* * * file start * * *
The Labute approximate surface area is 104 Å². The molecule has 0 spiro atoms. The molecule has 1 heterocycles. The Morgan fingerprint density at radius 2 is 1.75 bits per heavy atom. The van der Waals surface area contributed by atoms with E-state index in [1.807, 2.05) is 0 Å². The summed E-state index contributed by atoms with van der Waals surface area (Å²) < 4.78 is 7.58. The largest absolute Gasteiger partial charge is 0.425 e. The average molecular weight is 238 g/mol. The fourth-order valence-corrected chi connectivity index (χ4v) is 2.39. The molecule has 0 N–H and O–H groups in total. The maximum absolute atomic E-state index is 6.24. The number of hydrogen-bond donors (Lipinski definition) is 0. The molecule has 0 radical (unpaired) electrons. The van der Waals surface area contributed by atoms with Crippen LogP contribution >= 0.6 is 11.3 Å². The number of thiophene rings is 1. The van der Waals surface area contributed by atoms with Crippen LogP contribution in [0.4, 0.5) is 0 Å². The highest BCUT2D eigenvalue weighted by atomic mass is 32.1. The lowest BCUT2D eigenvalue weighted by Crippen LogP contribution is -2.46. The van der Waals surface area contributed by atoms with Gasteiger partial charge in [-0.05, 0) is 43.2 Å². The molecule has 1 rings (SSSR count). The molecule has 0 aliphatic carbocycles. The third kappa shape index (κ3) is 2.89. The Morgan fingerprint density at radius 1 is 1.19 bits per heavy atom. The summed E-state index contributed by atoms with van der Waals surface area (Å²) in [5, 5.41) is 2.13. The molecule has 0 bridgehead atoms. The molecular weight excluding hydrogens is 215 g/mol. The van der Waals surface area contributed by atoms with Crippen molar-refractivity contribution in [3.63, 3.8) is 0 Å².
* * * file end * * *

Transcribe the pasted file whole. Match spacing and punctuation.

The Labute approximate surface area is 104 Å². The molecule has 0 spiro atoms. The molecule has 1 heterocycles. The Morgan fingerprint density at radius 2 is 1.75 bits per heavy atom. The van der Waals surface area contributed by atoms with E-state index in [1.807, 2.05) is 0 Å². The summed E-state index contributed by atoms with van der Waals surface area (Å²) < 4.78 is 7.58. The largest absolute Gasteiger partial charge is 0.425 e. The average molecular weight is 238 g/mol. The fourth-order valence-corrected chi connectivity index (χ4v) is 2.39. The molecule has 0 N–H and O–H groups in total. The maximum absolute atomic E-state index is 6.24. The number of hydrogen-bond donors (Lipinski definition) is 0. The molecule has 0 radical (unpaired) electrons. The van der Waals surface area contributed by atoms with Crippen LogP contribution >= 0.6 is 11.3 Å². The number of thiophene rings is 1. The van der Waals surface area contributed by atoms with Crippen LogP contribution in [0.4, 0.5) is 0 Å². The highest BCUT2D eigenvalue weighted by atomic mass is 32.1. The lowest BCUT2D eigenvalue weighted by Crippen LogP contribution is -2.46. The van der Waals surface area contributed by atoms with Gasteiger partial charge in [-0.05, 0) is 43.2 Å². The molecule has 1 rings (SSSR count). The molecule has 0 aliphatic carbocycles. The third kappa shape index (κ3) is 2.89. The Morgan fingerprint density at radius 1 is 1.19 bits per heavy atom. The summed E-state index contributed by atoms with van der Waals surface area (Å²) in [5, 5.41) is 2.13. The molecule has 0 bridgehead atoms. The molecular weight excluding hydrogens is 215 g/mol. The van der Waals surface area contributed by atoms with Crippen molar-refractivity contribution in [3.63, 3.8) is 0 Å².